During WW2, from late 1940, models were used extensively in aircraft recognition training programs. Models were of prime importance not only for their versatility in teaching but, as with enemy aircraft, they were often the only subjects ready available for the camera. Most of these models were made of wood, but also Bakelite and Buckram (a cloth like material mixed with a binder and pressed into a mould similar to a water-based version of ‘glass-fibre’ resin moulding) was being used. They were usually produced in 1/72 scale following the lead already set by the Sky Birds and Penguin models. Compared to the Penguins they were crude and less detailed, but that was satisfactory for identification purposes. They were usually painted in matt-black or matt-grey, an appropriate colour, as a real aircraft would appear in this manner when viewed from a distance. This is a Bakelite model of a Bolton Paul Defiant and is finished in matt black. The Boulton Paul Defiant was a British interceptor aircraft that served with the Royal Air Force during the Second World War. The Defiant was designed and built by Boulton Paul Aircraft as a "turret fighter", without any forward-firing guns. It was a contemporary of the Royal Navy's Blackburn Roc. The concept of a turret fighter related directly to the successful First World War era Bristol F.2 Fighter. The model would have been used by both RAF and the Army as ground gun crews also needed to positively identify enemy aircraft from a distance. Typically seen in films hanging in aircrew rooms and briefing rooms. These models didn't survive in great numbers. On the bottom it has the word "Defiant" moulded on the underside. It measures 6 3/4" wingspan. There is a small drilled hole through the centre of the fuselage which was to thread cord through to hang the model from the ceiling to replicate the model in flight. The price includes UK delivery. Sn 13248
£165.00

WW2 Royal Air Force & Royal Observer Corps 'Bakelite' Recognition Model of a Fairey Fulmar. Sn 13250:1 - 13250:1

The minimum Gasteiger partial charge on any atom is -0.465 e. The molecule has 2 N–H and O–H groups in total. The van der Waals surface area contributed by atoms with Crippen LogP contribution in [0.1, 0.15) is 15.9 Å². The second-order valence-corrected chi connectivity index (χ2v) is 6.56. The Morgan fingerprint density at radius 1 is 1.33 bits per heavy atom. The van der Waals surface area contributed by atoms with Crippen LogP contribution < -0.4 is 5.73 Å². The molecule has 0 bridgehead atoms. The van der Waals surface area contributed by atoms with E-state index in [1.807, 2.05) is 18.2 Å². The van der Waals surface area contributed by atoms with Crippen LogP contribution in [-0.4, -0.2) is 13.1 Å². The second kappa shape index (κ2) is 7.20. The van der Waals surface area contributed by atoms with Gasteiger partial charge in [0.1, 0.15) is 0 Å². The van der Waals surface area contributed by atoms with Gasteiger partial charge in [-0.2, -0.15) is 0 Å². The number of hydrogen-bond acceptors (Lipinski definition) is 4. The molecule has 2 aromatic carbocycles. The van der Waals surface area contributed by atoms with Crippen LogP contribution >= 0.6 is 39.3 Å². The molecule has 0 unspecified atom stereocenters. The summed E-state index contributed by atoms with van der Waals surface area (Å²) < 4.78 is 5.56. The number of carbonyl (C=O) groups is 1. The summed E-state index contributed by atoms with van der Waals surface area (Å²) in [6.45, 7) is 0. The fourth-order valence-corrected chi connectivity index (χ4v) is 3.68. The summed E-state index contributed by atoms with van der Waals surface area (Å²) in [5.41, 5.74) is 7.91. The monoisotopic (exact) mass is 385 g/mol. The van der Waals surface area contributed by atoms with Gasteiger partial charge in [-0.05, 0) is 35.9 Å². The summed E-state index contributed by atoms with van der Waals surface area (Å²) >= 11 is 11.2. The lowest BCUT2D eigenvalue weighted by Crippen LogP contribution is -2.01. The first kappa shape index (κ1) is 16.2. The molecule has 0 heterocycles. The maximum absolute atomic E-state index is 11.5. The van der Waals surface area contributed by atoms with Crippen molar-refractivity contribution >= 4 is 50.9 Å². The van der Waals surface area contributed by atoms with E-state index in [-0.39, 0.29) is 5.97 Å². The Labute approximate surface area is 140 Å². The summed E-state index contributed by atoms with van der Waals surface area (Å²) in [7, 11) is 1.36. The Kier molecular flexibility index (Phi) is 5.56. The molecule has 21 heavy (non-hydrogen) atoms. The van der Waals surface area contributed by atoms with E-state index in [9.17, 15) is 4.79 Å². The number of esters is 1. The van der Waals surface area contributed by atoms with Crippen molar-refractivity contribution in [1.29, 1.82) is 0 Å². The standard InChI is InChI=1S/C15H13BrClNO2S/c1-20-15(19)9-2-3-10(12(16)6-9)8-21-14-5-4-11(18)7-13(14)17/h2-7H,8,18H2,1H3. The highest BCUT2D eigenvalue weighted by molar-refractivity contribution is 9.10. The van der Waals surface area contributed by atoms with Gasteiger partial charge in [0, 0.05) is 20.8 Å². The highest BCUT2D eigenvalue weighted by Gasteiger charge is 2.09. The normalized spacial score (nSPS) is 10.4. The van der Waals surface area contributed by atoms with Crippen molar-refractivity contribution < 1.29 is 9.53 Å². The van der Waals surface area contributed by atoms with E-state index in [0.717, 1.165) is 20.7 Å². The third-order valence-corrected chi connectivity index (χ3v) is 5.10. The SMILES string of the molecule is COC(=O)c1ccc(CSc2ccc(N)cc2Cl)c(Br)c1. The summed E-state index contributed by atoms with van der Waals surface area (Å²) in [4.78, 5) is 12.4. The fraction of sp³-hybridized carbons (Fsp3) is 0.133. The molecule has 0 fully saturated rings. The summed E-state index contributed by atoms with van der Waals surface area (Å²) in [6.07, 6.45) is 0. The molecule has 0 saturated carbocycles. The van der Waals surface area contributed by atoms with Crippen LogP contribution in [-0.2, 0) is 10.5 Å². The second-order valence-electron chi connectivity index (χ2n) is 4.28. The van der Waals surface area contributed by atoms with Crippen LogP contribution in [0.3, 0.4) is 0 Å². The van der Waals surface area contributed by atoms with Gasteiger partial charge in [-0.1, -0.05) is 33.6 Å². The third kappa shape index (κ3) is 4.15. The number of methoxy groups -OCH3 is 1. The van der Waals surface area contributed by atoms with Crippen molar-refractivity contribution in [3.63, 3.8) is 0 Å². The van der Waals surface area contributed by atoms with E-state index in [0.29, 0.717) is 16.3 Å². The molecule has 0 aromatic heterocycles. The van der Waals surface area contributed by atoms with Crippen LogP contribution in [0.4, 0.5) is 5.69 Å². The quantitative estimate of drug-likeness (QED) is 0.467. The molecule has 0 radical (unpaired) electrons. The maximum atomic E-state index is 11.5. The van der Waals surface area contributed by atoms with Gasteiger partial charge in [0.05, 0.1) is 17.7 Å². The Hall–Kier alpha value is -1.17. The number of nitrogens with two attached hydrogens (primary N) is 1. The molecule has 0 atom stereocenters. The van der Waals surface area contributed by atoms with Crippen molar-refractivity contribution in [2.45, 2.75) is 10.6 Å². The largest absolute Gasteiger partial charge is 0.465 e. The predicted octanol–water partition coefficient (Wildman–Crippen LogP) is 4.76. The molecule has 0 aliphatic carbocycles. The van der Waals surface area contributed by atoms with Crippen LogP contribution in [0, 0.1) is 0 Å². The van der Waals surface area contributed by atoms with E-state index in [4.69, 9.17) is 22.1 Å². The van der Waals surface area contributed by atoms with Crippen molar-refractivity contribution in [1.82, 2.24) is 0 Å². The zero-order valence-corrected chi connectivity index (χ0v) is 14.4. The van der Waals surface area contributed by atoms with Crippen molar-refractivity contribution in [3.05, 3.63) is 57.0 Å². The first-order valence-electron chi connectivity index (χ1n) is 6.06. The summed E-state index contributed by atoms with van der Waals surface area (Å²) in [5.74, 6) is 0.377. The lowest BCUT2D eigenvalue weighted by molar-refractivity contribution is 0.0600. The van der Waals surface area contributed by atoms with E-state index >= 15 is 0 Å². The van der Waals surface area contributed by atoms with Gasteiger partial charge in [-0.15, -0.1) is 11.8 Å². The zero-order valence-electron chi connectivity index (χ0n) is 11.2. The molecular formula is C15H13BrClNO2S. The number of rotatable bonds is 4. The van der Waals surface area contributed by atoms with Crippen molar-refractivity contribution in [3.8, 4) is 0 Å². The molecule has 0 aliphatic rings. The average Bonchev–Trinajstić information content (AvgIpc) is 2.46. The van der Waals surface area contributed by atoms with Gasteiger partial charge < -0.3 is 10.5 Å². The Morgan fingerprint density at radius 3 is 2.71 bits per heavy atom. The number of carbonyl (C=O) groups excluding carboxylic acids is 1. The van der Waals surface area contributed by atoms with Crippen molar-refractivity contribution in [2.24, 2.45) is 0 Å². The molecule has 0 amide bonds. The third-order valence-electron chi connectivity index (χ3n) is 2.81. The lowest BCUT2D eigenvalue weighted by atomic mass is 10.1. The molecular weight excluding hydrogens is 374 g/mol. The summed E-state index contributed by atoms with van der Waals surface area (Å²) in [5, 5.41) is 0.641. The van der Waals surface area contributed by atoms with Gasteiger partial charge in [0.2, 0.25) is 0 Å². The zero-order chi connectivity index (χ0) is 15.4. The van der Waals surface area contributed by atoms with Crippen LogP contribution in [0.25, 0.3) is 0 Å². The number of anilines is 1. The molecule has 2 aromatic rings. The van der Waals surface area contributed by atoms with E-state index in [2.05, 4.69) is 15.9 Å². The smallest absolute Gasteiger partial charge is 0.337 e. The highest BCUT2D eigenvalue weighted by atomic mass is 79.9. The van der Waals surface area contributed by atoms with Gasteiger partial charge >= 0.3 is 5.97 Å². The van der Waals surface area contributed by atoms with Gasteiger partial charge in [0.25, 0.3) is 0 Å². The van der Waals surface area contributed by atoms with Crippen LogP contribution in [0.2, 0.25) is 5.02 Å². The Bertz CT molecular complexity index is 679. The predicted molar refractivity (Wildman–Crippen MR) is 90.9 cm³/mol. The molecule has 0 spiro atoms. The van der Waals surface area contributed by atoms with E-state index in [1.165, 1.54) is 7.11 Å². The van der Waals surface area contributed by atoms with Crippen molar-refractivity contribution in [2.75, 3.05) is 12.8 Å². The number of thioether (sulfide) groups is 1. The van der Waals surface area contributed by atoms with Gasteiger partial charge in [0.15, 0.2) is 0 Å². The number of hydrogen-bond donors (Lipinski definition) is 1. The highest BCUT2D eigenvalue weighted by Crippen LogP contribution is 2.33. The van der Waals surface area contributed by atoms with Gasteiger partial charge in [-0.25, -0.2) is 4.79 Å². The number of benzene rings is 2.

During WW2, from late 1940, models were used extensively in aircraft recognition training programs. Models were of prime importance not only for their versatility in teaching but, as with enemy aircraft, they were often the only subjects ready available for the camera. Most of these models were made of wood, but also Bakelite and Buckram (a cloth like material mixed with a binder and pressed into a mould similar to a water-based version of ‘glass-fibre’ resin moulding) was being used. They were usually produced in 1/72 scale following the lead already set by the Sky Birds and Penguin models. Compared to the Penguins they were crude and less detailed, but that was satisfactory for identification purposes. They were usually painted in matt-black or matt-grey, an appropriate colour, as a real aircraft would appear in this manner when viewed from a distance. This is a Bakelite model of a Fairey Fulmar and is finished in matt black. The Fairey Fulmar was a British carrier-borne fighter aircraft that served with the Fleet Air Arm (FAA) during the Second World War. A total of 600 were built by Fairey Aviation at its Stockport factory between January 1940 and December 1942. The Fulmar's design was based on that of the earlier Fairey P.4/34 that was in turn developed in 1936 as a replacement for the Fairey Battle light bomber. Although its performance (like that of its Battle antecedent) was lacking, the Fulmar was a reliable, sturdy aircraft with long range and an effective armament of eight machine guns. The model would have been used by both RAF and the Army as ground gun crews also needed to positively identify enemy aircraft from a distance. Typically seen in films hanging in aircrew rooms and briefing rooms. These models didn't survive in great numbers. On the bottom it has the word "Fulmar" moulded on the underside. It measures 8" wingspan. There is a small drilled hole through the centre of the fuselage which was to thread cord through to hang the model from the ceiling to replicate the model in flight. The price includes UK delivery. Sn 13250:1
£175.00

WW2 Royal Air Force & Royal Observer Corps 'Bakelite' Recognition Model of a German Junkers 88. Sn 13246 - 13246